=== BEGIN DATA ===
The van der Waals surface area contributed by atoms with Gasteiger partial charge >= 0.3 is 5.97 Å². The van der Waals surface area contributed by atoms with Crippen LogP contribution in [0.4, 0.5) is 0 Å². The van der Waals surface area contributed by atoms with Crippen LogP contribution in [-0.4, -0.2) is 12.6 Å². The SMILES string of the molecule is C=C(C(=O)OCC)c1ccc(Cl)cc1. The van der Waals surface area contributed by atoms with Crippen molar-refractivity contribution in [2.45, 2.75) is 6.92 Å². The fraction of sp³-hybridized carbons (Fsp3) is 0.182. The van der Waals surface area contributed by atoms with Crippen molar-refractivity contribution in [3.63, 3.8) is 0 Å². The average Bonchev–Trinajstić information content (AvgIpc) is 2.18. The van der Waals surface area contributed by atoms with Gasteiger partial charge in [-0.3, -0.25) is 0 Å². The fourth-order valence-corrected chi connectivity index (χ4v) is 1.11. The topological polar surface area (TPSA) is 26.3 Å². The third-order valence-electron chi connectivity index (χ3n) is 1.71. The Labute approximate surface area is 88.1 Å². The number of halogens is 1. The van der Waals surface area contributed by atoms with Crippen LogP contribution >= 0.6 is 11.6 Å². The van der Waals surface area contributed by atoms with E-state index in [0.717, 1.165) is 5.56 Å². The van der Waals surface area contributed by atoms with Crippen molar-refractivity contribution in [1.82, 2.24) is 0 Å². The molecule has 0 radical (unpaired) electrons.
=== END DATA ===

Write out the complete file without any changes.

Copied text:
The van der Waals surface area contributed by atoms with Gasteiger partial charge >= 0.3 is 5.97 Å². The van der Waals surface area contributed by atoms with Crippen LogP contribution in [0.4, 0.5) is 0 Å². The van der Waals surface area contributed by atoms with Crippen LogP contribution in [-0.4, -0.2) is 12.6 Å². The SMILES string of the molecule is C=C(C(=O)OCC)c1ccc(Cl)cc1. The van der Waals surface area contributed by atoms with Crippen molar-refractivity contribution in [2.45, 2.75) is 6.92 Å². The fraction of sp³-hybridized carbons (Fsp3) is 0.182. The van der Waals surface area contributed by atoms with Crippen molar-refractivity contribution in [3.63, 3.8) is 0 Å². The average Bonchev–Trinajstić information content (AvgIpc) is 2.18. The van der Waals surface area contributed by atoms with Gasteiger partial charge in [-0.3, -0.25) is 0 Å². The fourth-order valence-corrected chi connectivity index (χ4v) is 1.11. The topological polar surface area (TPSA) is 26.3 Å². The third-order valence-electron chi connectivity index (χ3n) is 1.71. The Labute approximate surface area is 88.1 Å². The number of halogens is 1. The van der Waals surface area contributed by atoms with Crippen LogP contribution >= 0.6 is 11.6 Å². The van der Waals surface area contributed by atoms with E-state index in [0.717, 1.165) is 5.56 Å². The van der Waals surface area contributed by atoms with Crippen molar-refractivity contribution in [1.82, 2.24) is 0 Å². The molecule has 0 radical (unpaired) electrons.